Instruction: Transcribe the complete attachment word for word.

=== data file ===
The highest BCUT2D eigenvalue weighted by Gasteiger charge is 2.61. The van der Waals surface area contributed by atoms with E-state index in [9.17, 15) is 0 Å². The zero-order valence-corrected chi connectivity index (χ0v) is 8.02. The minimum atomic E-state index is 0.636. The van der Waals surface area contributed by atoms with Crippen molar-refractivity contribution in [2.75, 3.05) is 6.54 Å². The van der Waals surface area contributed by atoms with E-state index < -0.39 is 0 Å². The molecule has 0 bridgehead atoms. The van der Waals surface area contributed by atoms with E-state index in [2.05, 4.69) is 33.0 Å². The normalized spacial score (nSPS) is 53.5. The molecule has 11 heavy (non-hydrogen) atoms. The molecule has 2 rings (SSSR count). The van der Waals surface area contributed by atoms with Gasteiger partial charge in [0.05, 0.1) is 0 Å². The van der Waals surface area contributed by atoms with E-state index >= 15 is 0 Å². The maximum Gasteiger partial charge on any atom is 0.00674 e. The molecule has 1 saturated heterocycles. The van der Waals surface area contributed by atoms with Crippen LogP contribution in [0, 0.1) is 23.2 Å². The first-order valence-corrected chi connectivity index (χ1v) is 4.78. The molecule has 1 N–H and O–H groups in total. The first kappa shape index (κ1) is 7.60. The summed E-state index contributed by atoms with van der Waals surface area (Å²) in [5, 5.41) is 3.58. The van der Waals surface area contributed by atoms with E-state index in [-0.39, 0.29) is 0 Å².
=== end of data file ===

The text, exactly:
The highest BCUT2D eigenvalue weighted by Gasteiger charge is 2.61. The van der Waals surface area contributed by atoms with E-state index in [9.17, 15) is 0 Å². The zero-order valence-corrected chi connectivity index (χ0v) is 8.02. The minimum atomic E-state index is 0.636. The van der Waals surface area contributed by atoms with Crippen molar-refractivity contribution in [2.75, 3.05) is 6.54 Å². The van der Waals surface area contributed by atoms with E-state index < -0.39 is 0 Å². The molecule has 0 bridgehead atoms. The van der Waals surface area contributed by atoms with E-state index in [2.05, 4.69) is 33.0 Å². The normalized spacial score (nSPS) is 53.5. The molecule has 11 heavy (non-hydrogen) atoms. The molecule has 2 rings (SSSR count). The van der Waals surface area contributed by atoms with Gasteiger partial charge in [0.05, 0.1) is 0 Å². The van der Waals surface area contributed by atoms with E-state index >= 15 is 0 Å². The maximum Gasteiger partial charge on any atom is 0.00674 e. The molecule has 1 saturated heterocycles. The van der Waals surface area contributed by atoms with Crippen LogP contribution in [0, 0.1) is 23.2 Å². The first-order valence-corrected chi connectivity index (χ1v) is 4.78. The molecule has 1 N–H and O–H groups in total. The first kappa shape index (κ1) is 7.60. The summed E-state index contributed by atoms with van der Waals surface area (Å²) in [5, 5.41) is 3.58. The van der Waals surface area contributed by atoms with E-state index in [-0.39, 0.29) is 0 Å².